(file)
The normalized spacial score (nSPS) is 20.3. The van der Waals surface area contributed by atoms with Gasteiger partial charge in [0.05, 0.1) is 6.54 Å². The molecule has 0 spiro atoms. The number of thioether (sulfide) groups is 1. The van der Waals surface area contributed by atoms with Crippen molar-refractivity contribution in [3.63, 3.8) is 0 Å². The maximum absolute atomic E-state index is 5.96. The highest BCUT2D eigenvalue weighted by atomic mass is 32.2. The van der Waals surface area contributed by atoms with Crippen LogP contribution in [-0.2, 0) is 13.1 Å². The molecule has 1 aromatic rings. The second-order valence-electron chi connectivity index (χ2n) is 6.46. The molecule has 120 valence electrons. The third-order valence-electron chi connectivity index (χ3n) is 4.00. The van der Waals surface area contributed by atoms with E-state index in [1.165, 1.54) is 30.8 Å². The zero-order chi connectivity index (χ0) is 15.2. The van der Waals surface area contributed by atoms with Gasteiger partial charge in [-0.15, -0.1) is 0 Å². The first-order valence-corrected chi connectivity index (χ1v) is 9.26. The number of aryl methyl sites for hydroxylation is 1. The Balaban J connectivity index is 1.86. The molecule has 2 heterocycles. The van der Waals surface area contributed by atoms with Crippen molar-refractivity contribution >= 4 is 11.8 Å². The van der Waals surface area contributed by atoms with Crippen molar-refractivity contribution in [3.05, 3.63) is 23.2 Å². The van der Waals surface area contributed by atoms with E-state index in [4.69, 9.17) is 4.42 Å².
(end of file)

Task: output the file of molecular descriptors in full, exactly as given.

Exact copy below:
The normalized spacial score (nSPS) is 20.3. The van der Waals surface area contributed by atoms with Gasteiger partial charge in [0.05, 0.1) is 6.54 Å². The molecule has 0 spiro atoms. The number of thioether (sulfide) groups is 1. The van der Waals surface area contributed by atoms with Crippen molar-refractivity contribution in [3.63, 3.8) is 0 Å². The maximum absolute atomic E-state index is 5.96. The highest BCUT2D eigenvalue weighted by atomic mass is 32.2. The van der Waals surface area contributed by atoms with Crippen LogP contribution in [-0.2, 0) is 13.1 Å². The molecule has 1 aromatic rings. The second-order valence-electron chi connectivity index (χ2n) is 6.46. The molecule has 120 valence electrons. The third-order valence-electron chi connectivity index (χ3n) is 4.00. The van der Waals surface area contributed by atoms with E-state index in [1.165, 1.54) is 30.8 Å². The zero-order chi connectivity index (χ0) is 15.2. The van der Waals surface area contributed by atoms with Gasteiger partial charge in [-0.15, -0.1) is 0 Å². The first-order valence-corrected chi connectivity index (χ1v) is 9.26. The number of aryl methyl sites for hydroxylation is 1. The Balaban J connectivity index is 1.86. The molecule has 2 heterocycles. The van der Waals surface area contributed by atoms with Crippen molar-refractivity contribution >= 4 is 11.8 Å². The van der Waals surface area contributed by atoms with Crippen molar-refractivity contribution in [3.05, 3.63) is 23.2 Å². The van der Waals surface area contributed by atoms with E-state index in [4.69, 9.17) is 4.42 Å².